Andrei Dapkiunas, Belarus’ permanent representative to international organizations in Vienna, said that Minsk “has informed the OSCE of its intention not to invite observers and provided its arguments and reasons.”
The Belarusian Foreign Ministry said that Western sanctions policies and the alleged “dominance of Western representatives in OSCE missions” were the reasons for its decision, but promised to reconsider if “the West abandons its illegal sanctions policy and its attempts to interfere in the internal affairs of our country.”
The OSCE’s Office for Democratic Institutions and Human Rights (ODIHR) Director Matteo Mecacci expressed concern that this “regrettable” decision “will prevent the country’s citizens and institutions from benefiting from an impartial, transparent, and comprehensive assessment.”
Mecacci also said that the decision not to invite the OSCE observers goes against Belarus’ commitments to the organization, and “contradicts the principle of transparency, which is essential for holding genuinely democratic elections.”
Belarusian authorities have instead invited members from the Russia-led Collective Security Treaty Organization (CSTO) parliamentary assembly to observe the elections.
The single voting day on Feb. 27 will elect the entire parliament and provide for establishing a new extra-government body, the All-BelarusianPeople’s Assembly, designed as a refuge for Lukashenko after he leaves office as president.
The assembly, consisting of 1,200 delegates – officials, members of local executive authorities, and handpicked loyal “activists” – will have extraordinary powers, including impeaching the president, appointing the Central Election Committee Members, and approving the deployment of the Belarusian military.
In 2023, ahead of the last parliamentary elections, Belarusian authorities purged the country’s political parties. Twelve out of 15 parties were denied re-registration and were banned.
The three remaining parties pledged allegiance to the Lukashenko regime and were joined by the newly established “Belaya Rus” – a party formed from the “civil movement” supporting Lukashenko.
The Belarusian opposition in exile, led by Sviatlana Tsikhanouskaya, who claimed to have beaten Lukashenko in the 2020 presidential election, said the parliamentary vote was a “sham election” and called for a boycott.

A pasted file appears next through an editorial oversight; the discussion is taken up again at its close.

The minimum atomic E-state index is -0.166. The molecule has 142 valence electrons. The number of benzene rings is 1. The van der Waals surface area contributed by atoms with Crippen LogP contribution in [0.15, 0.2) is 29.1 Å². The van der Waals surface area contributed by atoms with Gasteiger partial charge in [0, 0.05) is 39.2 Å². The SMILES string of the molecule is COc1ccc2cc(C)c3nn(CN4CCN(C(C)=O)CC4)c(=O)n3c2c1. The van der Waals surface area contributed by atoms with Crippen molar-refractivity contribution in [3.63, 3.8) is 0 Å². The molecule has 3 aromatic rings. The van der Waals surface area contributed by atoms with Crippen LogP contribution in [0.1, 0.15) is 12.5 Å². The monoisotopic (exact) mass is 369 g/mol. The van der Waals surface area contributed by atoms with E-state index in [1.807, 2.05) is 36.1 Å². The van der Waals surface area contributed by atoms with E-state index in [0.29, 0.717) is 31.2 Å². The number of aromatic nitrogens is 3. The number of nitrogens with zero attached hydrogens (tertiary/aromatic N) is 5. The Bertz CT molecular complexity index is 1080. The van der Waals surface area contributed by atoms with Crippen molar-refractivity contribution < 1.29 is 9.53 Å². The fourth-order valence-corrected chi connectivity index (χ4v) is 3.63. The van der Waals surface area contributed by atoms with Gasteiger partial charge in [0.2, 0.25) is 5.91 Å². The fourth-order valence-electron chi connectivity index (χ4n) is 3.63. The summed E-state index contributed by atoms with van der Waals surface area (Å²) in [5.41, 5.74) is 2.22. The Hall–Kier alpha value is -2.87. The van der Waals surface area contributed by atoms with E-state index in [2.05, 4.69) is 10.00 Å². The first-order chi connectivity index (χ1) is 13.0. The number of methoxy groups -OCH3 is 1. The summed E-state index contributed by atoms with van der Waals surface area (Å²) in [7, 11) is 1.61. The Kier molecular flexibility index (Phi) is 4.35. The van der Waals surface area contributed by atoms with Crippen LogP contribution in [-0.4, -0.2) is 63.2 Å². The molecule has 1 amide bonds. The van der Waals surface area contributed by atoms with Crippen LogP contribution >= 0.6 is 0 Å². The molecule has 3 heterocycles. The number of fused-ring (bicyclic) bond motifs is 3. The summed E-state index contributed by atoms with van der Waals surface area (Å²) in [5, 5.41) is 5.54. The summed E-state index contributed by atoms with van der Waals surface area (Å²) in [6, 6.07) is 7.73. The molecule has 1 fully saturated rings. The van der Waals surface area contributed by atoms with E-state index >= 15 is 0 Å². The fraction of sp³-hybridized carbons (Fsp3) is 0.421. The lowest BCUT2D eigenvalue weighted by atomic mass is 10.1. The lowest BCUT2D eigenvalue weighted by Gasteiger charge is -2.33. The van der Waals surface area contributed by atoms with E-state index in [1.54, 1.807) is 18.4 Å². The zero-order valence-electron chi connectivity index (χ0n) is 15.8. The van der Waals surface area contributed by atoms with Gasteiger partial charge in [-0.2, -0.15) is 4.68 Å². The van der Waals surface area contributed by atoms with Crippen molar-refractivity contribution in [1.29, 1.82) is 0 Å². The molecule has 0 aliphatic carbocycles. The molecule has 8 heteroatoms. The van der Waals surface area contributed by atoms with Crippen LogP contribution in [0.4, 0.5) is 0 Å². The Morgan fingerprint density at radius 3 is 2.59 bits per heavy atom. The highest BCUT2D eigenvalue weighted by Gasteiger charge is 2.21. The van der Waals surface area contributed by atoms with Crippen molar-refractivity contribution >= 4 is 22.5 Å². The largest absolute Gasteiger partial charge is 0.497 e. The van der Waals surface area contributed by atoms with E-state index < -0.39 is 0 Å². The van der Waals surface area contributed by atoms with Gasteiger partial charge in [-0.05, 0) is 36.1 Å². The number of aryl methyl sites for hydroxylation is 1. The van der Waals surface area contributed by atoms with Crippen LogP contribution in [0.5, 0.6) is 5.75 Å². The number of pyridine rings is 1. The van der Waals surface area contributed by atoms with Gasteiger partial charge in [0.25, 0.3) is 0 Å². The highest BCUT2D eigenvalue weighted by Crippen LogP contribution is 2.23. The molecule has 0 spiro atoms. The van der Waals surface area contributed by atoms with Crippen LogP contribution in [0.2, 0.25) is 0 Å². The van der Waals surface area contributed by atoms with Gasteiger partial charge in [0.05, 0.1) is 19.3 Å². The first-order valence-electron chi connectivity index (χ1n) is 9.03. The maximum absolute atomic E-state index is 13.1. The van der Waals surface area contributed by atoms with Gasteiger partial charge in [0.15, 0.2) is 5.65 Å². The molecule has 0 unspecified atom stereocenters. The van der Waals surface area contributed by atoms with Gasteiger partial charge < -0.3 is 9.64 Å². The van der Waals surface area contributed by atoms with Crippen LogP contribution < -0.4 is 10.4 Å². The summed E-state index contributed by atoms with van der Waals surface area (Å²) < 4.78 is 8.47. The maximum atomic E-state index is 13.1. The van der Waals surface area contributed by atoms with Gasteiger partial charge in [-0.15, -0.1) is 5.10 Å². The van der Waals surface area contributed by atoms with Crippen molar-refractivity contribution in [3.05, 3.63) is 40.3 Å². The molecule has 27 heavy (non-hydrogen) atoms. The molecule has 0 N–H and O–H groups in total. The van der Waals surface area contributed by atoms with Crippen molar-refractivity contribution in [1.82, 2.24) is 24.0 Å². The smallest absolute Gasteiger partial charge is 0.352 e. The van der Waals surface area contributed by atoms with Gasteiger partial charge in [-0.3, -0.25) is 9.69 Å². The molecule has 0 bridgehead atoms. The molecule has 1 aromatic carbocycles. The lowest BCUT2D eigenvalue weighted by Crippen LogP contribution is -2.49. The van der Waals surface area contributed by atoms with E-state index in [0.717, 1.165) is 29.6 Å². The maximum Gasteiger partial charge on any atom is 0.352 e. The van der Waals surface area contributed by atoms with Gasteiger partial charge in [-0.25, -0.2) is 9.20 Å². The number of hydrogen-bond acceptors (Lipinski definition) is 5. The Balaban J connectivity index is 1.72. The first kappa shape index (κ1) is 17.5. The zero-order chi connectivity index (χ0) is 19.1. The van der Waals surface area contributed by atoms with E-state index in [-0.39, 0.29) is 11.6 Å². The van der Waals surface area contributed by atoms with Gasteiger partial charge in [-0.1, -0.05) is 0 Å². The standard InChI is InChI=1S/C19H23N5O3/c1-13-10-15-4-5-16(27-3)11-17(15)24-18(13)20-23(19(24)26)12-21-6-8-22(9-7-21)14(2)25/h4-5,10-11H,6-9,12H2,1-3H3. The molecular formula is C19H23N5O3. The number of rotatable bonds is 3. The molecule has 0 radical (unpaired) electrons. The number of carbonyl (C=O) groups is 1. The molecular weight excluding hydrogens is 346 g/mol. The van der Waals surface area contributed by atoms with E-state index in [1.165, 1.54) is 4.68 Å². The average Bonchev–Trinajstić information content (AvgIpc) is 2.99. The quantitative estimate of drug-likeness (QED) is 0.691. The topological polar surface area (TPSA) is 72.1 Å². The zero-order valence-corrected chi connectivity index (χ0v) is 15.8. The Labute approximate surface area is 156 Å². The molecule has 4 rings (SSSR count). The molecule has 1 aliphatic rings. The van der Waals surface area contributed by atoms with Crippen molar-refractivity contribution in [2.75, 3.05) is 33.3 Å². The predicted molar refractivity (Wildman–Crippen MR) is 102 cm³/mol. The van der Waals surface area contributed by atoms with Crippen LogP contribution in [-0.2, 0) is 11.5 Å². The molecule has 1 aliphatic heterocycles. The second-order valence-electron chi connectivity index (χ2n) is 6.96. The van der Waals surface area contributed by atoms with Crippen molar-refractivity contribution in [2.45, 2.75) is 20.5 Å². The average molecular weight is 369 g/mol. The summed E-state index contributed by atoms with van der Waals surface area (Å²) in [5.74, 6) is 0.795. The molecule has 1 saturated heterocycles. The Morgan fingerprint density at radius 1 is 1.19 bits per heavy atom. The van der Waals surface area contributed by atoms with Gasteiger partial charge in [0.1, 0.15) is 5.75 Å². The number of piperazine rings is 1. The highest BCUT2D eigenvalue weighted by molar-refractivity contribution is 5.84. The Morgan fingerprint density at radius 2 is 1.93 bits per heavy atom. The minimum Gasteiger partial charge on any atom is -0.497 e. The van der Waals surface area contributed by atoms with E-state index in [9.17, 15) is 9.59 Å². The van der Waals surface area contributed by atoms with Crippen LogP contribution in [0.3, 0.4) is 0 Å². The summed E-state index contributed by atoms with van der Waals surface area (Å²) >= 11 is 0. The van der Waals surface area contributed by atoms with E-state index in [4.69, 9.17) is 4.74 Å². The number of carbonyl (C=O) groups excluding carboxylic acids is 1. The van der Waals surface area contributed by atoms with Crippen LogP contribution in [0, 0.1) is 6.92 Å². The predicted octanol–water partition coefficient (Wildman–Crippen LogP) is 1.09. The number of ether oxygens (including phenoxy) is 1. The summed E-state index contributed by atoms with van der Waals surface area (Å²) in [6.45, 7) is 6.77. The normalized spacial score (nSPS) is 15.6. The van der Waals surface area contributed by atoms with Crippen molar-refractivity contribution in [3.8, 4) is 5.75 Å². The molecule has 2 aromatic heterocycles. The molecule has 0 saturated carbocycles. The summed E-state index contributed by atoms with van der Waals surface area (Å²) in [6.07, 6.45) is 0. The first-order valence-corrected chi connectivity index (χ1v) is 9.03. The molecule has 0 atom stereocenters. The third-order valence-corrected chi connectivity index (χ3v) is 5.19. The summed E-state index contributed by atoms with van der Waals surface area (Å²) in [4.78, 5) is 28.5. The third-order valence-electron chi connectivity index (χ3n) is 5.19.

The parliamentary and local elections will be the first electoral campaign in Belarus since the contested 2020 vote, in which Lukashenko claimed victory for a sixth consecutive time. The vote, widely decried as rigged by the international community, triggered mass nationwide protests.
The subsequent crackdown on dissidents by the Belarusian regime led to over 30,000 arrests by the end of 2020, the detaining of nearly 1,500 political prisoners, and the eradication of independent media and non-governmental organizations. The country has been in a long-lasting domestic political crisis since the disputed election.
Belarus recalls ambassador to Sweden over appointment of envoy to Belarusian democratic movement
Belarus and Sweden each recalled their diplomats for consultations following Stockholm’s appointment of an official special envoy to the Belarusian democratic forces in exile, RFE/RL reported on Jan. 5.
Former Swedish Ambassador to Belarus Christina Johannesson was appointed as the special envoy to Belarus’ exiled democratic forces on Nov. 6. In her role, she is to oversee relations and cooperation with Belarusians in exile.
Following the announcement, Belarusian opposition leader Sviatlana Tsikhanouskaya said the rehabilitation of Belarusian political prisoners and recognizing alternative passports for Belarusians would be among the topics discussed with the new envoy.
Angered by Johannesson’s appointment, Minsk recalled its ambassador, Dzmitry Mironchyk, and demanded that Sweden also recall its representative in Belarus.
Sweden's Foreign Ministry then confirmed the return of Sweden’s temporary charge d’affaires in Minsk, Eva Sundqvist, to Stockholm for further consultations, adding that the embassy would continue to work as usual.
Sweden joined France, Estonia, Lithuania, and Poland in appointing special representatives for relations with the Belarusian democratic forces.
While announcing Johannesson’s appointment, Swedish Foreign Minister Tobias Billstrom promised to make Belarus one of its priorities during its tenure as coordinator of the Nordic-Baltic Eight group of countries in 2024.
Lukashenko signs bill on immunity for former presidents
Belarusian dictator Alexander Lukashenko has signed a bill granting immunity from prosecution to the Belarusian president after his departure from the post, his office reported on Jan. 3.